aircraft that were previously exempt from registration should not have any impact on the
      application of sales or use tax. The sale or purchase of these types of aircraft were subject to
      sales or use tax prior to the change in FAA regulations since these types of airplanes were
      already classified as “aircraft” for the purposes of the Sales and Use Tax Law.

      Due to the new FAA registration requirement for this class of aircraft, the Board may be more
      readily aware of transactions involving these types of aircraft. Currently, the Board of
      Equalization has no plans to formally offer forgiveness for payment of the tax or providing
      documentation proving payment of the tax. If any of your members are contacted by the Board
      regarding payment of the tax, Board staff will work with each member on an individual basis to
      resolve any potential or alleged sales and use tax liability.

      For the purpose of sharing information with your members, you may direct them to the Board’s
      website where they may obtain a copy of Publication 79-A, “Aircraft and California Tax.” You
      may also share the following information with your members regarding various different types of
      transactions that may apply to your members, along with the sales or use tax consequences of
      each:

      1. Purchase of complete aircraft from a registered aircraft dealer.
      Since the aircraft dealer is a registered retailer in this state, the applicable tax is the sales tax.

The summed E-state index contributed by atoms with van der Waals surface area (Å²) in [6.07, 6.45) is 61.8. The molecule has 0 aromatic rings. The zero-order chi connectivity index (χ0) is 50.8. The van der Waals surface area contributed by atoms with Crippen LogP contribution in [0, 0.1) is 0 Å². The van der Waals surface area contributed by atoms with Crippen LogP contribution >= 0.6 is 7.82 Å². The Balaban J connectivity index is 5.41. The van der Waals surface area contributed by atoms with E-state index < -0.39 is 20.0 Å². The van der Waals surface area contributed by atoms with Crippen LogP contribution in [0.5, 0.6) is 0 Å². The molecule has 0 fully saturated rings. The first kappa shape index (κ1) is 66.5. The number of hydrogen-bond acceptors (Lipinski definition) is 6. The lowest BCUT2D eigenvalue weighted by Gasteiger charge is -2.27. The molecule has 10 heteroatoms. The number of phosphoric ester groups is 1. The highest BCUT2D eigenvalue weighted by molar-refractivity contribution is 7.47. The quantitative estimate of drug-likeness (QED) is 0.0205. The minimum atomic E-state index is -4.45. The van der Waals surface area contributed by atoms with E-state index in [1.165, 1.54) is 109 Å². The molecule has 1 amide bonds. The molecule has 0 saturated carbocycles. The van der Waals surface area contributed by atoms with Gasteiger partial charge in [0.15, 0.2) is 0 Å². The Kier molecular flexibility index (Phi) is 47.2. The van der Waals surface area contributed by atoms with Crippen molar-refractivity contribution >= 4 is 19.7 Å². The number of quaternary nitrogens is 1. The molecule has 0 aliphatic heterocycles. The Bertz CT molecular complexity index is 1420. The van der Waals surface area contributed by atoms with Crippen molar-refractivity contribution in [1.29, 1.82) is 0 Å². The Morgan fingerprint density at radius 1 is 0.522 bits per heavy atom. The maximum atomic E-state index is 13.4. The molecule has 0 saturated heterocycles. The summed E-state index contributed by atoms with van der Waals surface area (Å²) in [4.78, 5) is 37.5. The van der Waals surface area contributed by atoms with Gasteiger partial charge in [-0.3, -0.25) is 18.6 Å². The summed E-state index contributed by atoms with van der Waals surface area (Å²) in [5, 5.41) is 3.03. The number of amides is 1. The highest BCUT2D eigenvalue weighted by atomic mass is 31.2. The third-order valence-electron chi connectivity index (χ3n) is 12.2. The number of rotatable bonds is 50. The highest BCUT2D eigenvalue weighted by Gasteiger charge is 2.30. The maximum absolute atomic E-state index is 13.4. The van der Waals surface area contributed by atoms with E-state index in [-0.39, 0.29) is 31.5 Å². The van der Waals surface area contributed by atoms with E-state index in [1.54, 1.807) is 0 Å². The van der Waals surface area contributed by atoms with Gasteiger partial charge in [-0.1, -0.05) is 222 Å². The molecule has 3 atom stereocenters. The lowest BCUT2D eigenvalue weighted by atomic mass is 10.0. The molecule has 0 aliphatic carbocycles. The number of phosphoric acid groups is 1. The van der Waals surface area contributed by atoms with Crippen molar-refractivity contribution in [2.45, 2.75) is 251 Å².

The dealer is required to report the sales tax directly to the Board and would most likely collect
      sales tax reimbursement from the purchaser. If the dealer is located out-of-state, the applicable
      tax is the use tax (see scenario #2 below).

      2. Purchase of complete aircraft from a private party (in-state or out-of-state).
      Since the aircraft is purchased from a private party, not a registered retailer, the applicable tax is
      the use tax. The purchaser is required to report the use tax directly to the Board based on the
      purchase price of the aircraft. If the purchaser fails to report the tax, the Board may generally
      issue a billing for the tax within eight years of the due date of the tax.

      3. Purchase of a kit or component parts from a retailer.
      If the retailer is located in this state, the applicable tax is the sales tax. The tax consequences
      would be the same as provided in scenario #1 above. If the retailer is not located in this state, the
      applicable tax is the use tax. If the out-of-state retailer is registered with the Board to collect the
      use tax, the out-of-state retailer is required to provide a receipt to the purchaser for the collection
      of the use tax. If the out-of-state retailer is not registered to collect the use tax, the purchaser is
      required to pay the tax directly to the Board as provided in scenario #2 above.
Mr. Robert Comperini                                  -3-                                     February 14, 2006


      4. Purchase of a kit or component parts from a private party.
      The purchase of a kit or component parts from a private party generally will qualify as an
      occasional sale and would not be subject to sales or use tax. Please note that this differs from the
      purchase of a complete aircraft, as defined in Regulation 1610, since the occasional sale
      exemption does not apply to the sale or purchase of an aircraft.

      I hope this information is helpful. If you have any further questions regarding this or any other
      issue, please write or call our Information Center at (800) 400-7115. You may also visit our
      website at www.boe.ca.gov.




      1e240fca-8cb4-4614-bb03-978a3104fb2f.doc